News is moving fast these days, what with daily constitutional crises providing occasional distractions from the high season of reality TV, but something of note may have evaded the general public’s gaze a few weeks ago.
The Belfast Region City Deal, an ambitious programme of economic investment, received a funding green light during Budget 2019. The £350m announced by Chancellor Philip Hammond is expected to be matched by the NI Executive, with the six councils involved contributing another £100 million. In all, with expectations of direct private investment, more than £1bn is expected to be in the final 10 year programme.
Leafing through the summary proposal document (PDF, 6MB) brings you to the Infrastructure section, with just three projects listed:
- Newry Southern Relief Road
- Belfast Rapid Transit (BRT) Phase II
- Lagan Bridge – Gasworks to Ormeau Embankment
So (nips to Lidl, buys cheap champagne, considers putting it on ice) does this mean the Gasworks Bridge is about to be announced? We asked Belfast City Council if it were so, what the budget shortfall (about £100m) means for the project, and lots of other questions.
A spokesperson said:
“We’re delighted with the announcement of £350 million investment from Treasury in the Autumn Budget, which secures a City Deal for the Belfast Region.
We have been working intensively with our BRCD partners to secure a package of co-investment, that will deliver a significant boost to the local economy in terms of inclusive economic growth and job creation.
The Belfast City Region will benefit directly through investment in infrastructure, however it is not yet clear what the impact of the reduced investment package will mean for our overall programme and how this will be reflected in the Heads of Terms.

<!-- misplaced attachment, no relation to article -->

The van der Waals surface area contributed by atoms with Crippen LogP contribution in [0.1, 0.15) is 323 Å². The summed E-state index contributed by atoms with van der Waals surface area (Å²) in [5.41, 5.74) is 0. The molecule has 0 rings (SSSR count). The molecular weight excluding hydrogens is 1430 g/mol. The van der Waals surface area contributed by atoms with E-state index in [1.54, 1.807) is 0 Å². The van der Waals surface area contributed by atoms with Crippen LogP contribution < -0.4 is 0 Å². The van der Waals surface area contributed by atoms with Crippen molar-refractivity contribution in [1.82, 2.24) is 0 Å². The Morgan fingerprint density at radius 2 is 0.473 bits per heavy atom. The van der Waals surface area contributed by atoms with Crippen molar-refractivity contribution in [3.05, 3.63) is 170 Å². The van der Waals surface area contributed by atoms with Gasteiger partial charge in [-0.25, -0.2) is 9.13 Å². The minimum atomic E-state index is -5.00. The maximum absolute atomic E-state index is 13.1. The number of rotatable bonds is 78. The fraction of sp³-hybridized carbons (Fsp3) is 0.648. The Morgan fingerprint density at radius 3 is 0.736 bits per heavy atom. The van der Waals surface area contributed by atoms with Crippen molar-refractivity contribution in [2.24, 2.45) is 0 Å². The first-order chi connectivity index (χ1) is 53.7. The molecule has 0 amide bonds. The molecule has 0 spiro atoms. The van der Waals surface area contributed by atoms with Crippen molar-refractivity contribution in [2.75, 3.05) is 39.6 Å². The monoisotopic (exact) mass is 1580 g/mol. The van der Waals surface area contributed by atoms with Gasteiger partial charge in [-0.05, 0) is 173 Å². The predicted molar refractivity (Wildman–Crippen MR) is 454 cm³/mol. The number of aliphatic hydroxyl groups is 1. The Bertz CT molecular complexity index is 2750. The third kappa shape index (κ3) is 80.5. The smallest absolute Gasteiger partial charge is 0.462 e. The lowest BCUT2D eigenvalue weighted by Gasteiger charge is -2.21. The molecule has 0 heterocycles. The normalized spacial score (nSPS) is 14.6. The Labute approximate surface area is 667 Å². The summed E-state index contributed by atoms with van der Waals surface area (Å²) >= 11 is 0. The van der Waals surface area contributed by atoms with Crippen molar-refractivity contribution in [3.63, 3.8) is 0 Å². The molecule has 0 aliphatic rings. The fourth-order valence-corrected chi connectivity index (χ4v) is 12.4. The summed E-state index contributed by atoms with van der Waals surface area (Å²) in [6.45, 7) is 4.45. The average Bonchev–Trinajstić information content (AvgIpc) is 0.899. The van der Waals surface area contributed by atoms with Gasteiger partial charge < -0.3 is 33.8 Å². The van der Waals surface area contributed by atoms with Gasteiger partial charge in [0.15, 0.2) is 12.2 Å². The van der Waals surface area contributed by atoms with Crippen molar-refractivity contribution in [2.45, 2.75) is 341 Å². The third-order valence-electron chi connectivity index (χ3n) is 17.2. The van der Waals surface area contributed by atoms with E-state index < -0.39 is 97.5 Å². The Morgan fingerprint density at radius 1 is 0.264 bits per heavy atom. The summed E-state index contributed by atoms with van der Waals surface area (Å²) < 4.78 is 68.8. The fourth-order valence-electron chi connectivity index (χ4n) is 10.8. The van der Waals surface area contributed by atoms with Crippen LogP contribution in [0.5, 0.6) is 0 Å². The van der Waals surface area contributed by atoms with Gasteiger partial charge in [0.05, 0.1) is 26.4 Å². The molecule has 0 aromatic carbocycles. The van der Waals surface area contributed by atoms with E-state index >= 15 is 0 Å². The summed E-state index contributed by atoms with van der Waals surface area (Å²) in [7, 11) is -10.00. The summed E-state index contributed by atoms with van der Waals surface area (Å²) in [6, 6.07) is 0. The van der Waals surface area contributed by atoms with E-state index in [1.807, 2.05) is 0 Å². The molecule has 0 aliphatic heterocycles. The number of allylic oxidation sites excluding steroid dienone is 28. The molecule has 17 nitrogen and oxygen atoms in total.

Over the coming weeks, we will be finalising our Programme of investment with partners. A Heads of Terms document will then be signed by the Secretary of State and BRCD partners, to allow full business plans to be prepared for our proposals and investment to be released.
That’s a polite “we’ll let you know when we let you know” but we’ll content ourselves that it wasn’t a “no” at this stage.
We have many more questions – cost, priority within the city deal, timescale, connection works, the planning permission running out next spring, if the name will be confirmed as the Hume Dunlop Bridge – but we’re hopeful to get those answered if there’s proper confirmation soon.
The Gasworks Bridge matters greatly to the future of active travel in Belfast as it would provide an exclusively traffic-free new transport corridor in the city, linking directly onto the main cycling ‘highway’ through the city, the Laganside path. It would see investment to turn Ormeau Park into a 24 hour city centre park with lit paths, in turn linking via probable quietway developments in the Ravenhill area towards the Connswater Greenway at Cregagh.
The Hume Dunlop Bridge is truly one of the cornerstones of the future cycling network, and may have just (quietly) got the go-ahead.